For 93 minutes, despite the side lights as important as they are, the main issue the story focuses upon of course is the purge of Communists and the US Senate hearings conducted by McCarthy. Clooney brilliantly decides early on in the process he will not get an actor to portray the junior Senator from Wisconsin but instead uses actual clips of McCarthy as he purges, twists and manipulates his way through the terror of these historic hearings. Clooney shows how Murrow and his team take on McCarthy in defense of the constitution over the objections of CBS head William Paley and the sponsors.
One of the cool things shown in the film is several commercials of the day. The one for Kent Cigarettes is particularly troubling as it admonishes the pleasures of smoking and how intelligent people are the ones who know to smoke Kent Cigarettes. It shows how far we've come. It is also interesting since Murrow himself has always been synonymous with smoking; never without a lit cigarette in hand even on the air. Imagine that today? Clooney's use of Diane Reeves soft yet powerful jazzy vocals help set the mood everywhere they are used as breakers or transitions from scene to scene. It is a nice touch and yet not overdone. The music is gentle enough but poignant to where you believe it's something from above, someone higher up looking down on what is happening. The music gives you just enough time to digest the points made moments earlier and Reeves smooth tones help you digest it perfectly. Clooney is moving into Oscar land with this one.
Another key focus of the film is Murrow's insistence TV is a powerful medium which if (said in the 1950's) we aren't careful will become a tool used to broadcast mindless gibberish. Murrow was a prophet in this respect because what he warned of is so true today. Murrow likely turns in his grave at reality television. It all came down to money and Murrow was lucky enough Paley stuck with him to a point. A point which helped McCarthy eventually self destruct.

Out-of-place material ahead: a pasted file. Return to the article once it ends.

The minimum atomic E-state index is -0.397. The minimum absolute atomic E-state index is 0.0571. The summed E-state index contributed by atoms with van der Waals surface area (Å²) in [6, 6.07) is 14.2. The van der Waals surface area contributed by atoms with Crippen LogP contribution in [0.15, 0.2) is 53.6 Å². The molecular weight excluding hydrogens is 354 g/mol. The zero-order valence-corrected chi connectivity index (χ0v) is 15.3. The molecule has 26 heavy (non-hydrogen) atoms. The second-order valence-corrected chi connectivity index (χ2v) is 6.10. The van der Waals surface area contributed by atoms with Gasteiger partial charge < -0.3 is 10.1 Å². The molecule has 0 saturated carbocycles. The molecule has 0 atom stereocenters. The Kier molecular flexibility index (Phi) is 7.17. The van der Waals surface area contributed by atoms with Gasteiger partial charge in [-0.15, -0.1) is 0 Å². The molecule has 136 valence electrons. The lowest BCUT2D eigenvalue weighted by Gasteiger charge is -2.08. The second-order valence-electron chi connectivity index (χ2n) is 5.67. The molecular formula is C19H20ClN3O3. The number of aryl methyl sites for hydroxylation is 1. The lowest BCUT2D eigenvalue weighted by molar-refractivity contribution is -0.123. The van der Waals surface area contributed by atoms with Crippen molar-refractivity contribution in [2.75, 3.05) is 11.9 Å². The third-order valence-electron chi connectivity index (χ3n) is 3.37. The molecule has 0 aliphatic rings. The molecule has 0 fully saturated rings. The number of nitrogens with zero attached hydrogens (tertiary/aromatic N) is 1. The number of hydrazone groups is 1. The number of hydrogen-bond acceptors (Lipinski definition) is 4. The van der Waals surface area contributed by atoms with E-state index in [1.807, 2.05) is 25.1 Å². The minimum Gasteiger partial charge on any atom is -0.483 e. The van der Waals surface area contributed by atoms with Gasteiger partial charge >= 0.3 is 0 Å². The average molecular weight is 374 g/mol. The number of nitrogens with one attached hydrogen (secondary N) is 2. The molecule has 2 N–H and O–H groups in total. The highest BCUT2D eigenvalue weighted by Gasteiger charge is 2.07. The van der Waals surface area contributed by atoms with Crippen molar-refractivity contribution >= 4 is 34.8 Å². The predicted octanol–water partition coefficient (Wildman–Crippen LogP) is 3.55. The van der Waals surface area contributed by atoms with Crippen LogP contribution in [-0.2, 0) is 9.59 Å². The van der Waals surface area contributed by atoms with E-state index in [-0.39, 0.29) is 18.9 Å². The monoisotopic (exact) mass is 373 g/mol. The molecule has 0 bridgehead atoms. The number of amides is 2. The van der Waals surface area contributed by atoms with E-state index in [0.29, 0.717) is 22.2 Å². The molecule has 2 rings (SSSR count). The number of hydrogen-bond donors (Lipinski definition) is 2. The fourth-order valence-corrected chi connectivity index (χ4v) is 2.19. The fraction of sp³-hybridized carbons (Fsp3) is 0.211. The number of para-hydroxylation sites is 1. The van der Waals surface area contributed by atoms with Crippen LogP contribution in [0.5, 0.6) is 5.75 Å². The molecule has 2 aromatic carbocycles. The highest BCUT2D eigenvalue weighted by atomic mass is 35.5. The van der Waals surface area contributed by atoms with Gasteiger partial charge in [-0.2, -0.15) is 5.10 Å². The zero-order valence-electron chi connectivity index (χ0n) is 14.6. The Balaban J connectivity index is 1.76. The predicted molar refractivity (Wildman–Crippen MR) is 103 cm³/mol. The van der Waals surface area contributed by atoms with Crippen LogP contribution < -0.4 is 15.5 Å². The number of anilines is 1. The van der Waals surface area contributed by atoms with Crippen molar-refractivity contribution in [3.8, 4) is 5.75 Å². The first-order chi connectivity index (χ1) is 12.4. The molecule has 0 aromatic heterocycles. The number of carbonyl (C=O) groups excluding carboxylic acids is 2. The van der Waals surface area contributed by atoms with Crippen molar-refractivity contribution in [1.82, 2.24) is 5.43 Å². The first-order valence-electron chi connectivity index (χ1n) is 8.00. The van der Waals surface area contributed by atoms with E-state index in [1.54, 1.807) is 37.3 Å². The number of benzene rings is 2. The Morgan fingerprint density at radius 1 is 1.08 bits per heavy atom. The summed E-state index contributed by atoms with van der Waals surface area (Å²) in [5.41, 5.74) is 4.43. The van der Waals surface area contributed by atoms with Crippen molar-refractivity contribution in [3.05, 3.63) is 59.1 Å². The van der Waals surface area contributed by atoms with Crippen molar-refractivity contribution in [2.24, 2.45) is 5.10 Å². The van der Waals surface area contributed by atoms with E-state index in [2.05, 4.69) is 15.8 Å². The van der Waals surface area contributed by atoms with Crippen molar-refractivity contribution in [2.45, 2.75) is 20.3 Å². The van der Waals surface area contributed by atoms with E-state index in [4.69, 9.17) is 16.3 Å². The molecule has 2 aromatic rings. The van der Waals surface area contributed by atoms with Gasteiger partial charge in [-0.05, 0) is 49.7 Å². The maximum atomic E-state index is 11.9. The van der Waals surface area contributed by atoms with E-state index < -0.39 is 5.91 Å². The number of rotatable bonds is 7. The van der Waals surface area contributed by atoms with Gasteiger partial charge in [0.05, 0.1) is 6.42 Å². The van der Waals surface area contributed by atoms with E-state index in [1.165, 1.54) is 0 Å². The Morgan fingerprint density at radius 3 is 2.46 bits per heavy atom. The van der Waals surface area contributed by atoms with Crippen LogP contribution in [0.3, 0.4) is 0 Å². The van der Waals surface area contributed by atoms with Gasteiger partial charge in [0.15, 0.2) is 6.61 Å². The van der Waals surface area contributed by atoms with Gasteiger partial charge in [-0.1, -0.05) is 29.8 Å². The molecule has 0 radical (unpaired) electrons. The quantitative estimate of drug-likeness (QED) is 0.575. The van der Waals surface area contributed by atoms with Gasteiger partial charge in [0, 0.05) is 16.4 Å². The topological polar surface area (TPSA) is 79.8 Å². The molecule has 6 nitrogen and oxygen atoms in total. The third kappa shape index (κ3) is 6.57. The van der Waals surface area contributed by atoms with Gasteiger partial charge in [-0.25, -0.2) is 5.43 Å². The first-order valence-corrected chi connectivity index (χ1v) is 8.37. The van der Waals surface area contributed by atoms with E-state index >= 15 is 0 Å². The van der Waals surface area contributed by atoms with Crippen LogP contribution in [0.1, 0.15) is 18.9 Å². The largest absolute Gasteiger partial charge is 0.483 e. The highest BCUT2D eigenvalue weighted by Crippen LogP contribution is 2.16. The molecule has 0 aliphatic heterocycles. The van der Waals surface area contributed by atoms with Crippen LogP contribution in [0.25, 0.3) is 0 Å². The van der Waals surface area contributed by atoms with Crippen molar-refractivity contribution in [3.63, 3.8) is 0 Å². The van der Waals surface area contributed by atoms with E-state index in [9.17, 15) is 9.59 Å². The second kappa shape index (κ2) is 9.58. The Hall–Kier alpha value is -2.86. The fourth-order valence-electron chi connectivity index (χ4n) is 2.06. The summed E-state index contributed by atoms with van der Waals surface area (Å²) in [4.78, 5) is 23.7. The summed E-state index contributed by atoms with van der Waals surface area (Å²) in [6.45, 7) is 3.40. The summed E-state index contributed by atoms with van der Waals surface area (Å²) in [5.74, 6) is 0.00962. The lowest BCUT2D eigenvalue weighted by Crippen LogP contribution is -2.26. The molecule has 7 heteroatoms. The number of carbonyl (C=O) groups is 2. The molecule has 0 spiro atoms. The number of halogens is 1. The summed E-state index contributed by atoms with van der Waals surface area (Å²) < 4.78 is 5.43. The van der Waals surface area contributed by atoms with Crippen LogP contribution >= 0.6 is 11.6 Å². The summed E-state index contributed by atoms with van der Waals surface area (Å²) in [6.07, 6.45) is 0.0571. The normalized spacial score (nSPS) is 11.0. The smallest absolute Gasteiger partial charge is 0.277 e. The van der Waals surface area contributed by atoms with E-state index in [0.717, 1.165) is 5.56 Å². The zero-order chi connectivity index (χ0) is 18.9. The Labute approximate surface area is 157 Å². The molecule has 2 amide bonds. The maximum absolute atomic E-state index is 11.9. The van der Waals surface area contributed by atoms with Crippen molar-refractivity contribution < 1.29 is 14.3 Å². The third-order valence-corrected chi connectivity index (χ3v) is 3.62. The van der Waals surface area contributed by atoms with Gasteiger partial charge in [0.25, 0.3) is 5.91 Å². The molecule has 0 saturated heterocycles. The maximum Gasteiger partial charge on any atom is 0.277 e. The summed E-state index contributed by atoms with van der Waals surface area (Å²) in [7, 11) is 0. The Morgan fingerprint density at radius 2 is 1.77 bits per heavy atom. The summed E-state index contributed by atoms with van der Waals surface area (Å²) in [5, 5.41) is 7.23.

Through all of this you almost lose sight of the fact actor David Strathairn, who plays Murrow flawlessly, is acting. He is Murrow and will deservedly get an Oscar nomination for his portrayal. It won't hurt Murrow is so highly regarded among the Hollywood elite but even so Strathairn as they say "nailed it." There are a few easy going funny lines in the film and Strathairn handles them so deftly you wonder why this established actor doesn't do more comedy.
For fans he has been excellent in such films as "Eight Men Out" and "A League of Their Own" along with dozens of other pictures. He is likable and while usually permitted only to play under stated characters, he uses this same technique to give Murrow the depth he deserves. Murrow is deep in his convictions and while sometimes troubled by them, remains stern and true to the course. This in the end is the legacy Murrow leaves behind; true to the course of true, fair, enterprising and analytical journalism. Always asking the question of "why" backed with the facts.
Seeing a true newsroom allowed me to remember my days at UPI, at the time one of the only remaining facets of real journalism, a wire service independent of advertisers. I was reminded of one of the reasons I left the world of commercial journalism because TV and radio had become just what Murrow warned they would become; garbage in and garbage out.
Finishing with the film in question, "Good Night and Good Luck" shows us all something else. It shows us why there will never be another Edward R. Murrow. The medium has gone past his wildest criticisms and sunk to depths he would never survive. He'd be off in seclusion likely writing a book, or thriving on PBS.
History of Violences leaves lots of questions such as WHY?
"History of Violence, if you believe the trailers, is a really hot film. Hot enough after seeing it to believe Viggo Mortensen should burn it from his resume. I almost walked out but being the kinda guy I am, hoping for some redeeming features or plot twists, I stuck it out. Not such a good move.